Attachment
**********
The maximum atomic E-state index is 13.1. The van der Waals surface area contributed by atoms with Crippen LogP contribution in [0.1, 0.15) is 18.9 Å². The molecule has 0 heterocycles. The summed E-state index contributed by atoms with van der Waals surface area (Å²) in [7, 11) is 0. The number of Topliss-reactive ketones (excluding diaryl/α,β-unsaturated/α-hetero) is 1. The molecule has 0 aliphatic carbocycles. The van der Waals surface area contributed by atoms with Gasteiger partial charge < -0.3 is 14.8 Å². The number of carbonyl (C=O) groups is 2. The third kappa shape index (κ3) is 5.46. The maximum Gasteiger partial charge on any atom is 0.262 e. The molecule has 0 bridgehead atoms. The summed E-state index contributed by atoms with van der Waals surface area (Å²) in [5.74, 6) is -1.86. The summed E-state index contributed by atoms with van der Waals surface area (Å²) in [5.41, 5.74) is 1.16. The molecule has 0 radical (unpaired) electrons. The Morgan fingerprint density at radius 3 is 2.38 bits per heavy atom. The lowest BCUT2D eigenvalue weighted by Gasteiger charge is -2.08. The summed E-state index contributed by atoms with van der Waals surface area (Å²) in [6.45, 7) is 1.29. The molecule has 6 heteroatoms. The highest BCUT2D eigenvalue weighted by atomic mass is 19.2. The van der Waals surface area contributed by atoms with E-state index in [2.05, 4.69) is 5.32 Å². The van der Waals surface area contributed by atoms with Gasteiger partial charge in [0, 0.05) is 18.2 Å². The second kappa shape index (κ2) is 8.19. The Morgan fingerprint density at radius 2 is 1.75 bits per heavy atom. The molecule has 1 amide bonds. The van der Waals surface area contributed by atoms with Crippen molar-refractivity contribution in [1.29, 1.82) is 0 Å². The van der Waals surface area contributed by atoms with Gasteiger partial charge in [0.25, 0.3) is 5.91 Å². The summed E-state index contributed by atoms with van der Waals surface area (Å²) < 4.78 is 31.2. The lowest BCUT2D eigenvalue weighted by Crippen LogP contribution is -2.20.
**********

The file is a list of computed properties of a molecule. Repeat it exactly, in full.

The maximum atomic E-state index is 13.1. The van der Waals surface area contributed by atoms with Crippen LogP contribution in [0.1, 0.15) is 18.9 Å². The molecule has 0 heterocycles. The summed E-state index contributed by atoms with van der Waals surface area (Å²) in [7, 11) is 0. The number of Topliss-reactive ketones (excluding diaryl/α,β-unsaturated/α-hetero) is 1. The molecule has 0 aliphatic carbocycles. The van der Waals surface area contributed by atoms with Gasteiger partial charge < -0.3 is 14.8 Å². The number of carbonyl (C=O) groups is 2. The third kappa shape index (κ3) is 5.46. The maximum Gasteiger partial charge on any atom is 0.262 e. The molecule has 0 bridgehead atoms. The summed E-state index contributed by atoms with van der Waals surface area (Å²) in [5.74, 6) is -1.86. The summed E-state index contributed by atoms with van der Waals surface area (Å²) in [5.41, 5.74) is 1.16. The molecule has 0 radical (unpaired) electrons. The Morgan fingerprint density at radius 3 is 2.38 bits per heavy atom. The lowest BCUT2D eigenvalue weighted by Gasteiger charge is -2.08. The summed E-state index contributed by atoms with van der Waals surface area (Å²) in [6.45, 7) is 1.29. The molecule has 6 heteroatoms. The highest BCUT2D eigenvalue weighted by atomic mass is 19.2. The van der Waals surface area contributed by atoms with E-state index in [2.05, 4.69) is 5.32 Å². The van der Waals surface area contributed by atoms with Gasteiger partial charge in [0, 0.05) is 18.2 Å². The second kappa shape index (κ2) is 8.19. The Morgan fingerprint density at radius 2 is 1.75 bits per heavy atom. The molecule has 1 amide bonds. The van der Waals surface area contributed by atoms with Crippen molar-refractivity contribution in [1.29, 1.82) is 0 Å². The van der Waals surface area contributed by atoms with Gasteiger partial charge in [0.25, 0.3) is 5.91 Å². The summed E-state index contributed by atoms with van der Waals surface area (Å²) < 4.78 is 31.2. The lowest BCUT2D eigenvalue weighted by Crippen LogP contribution is -2.20.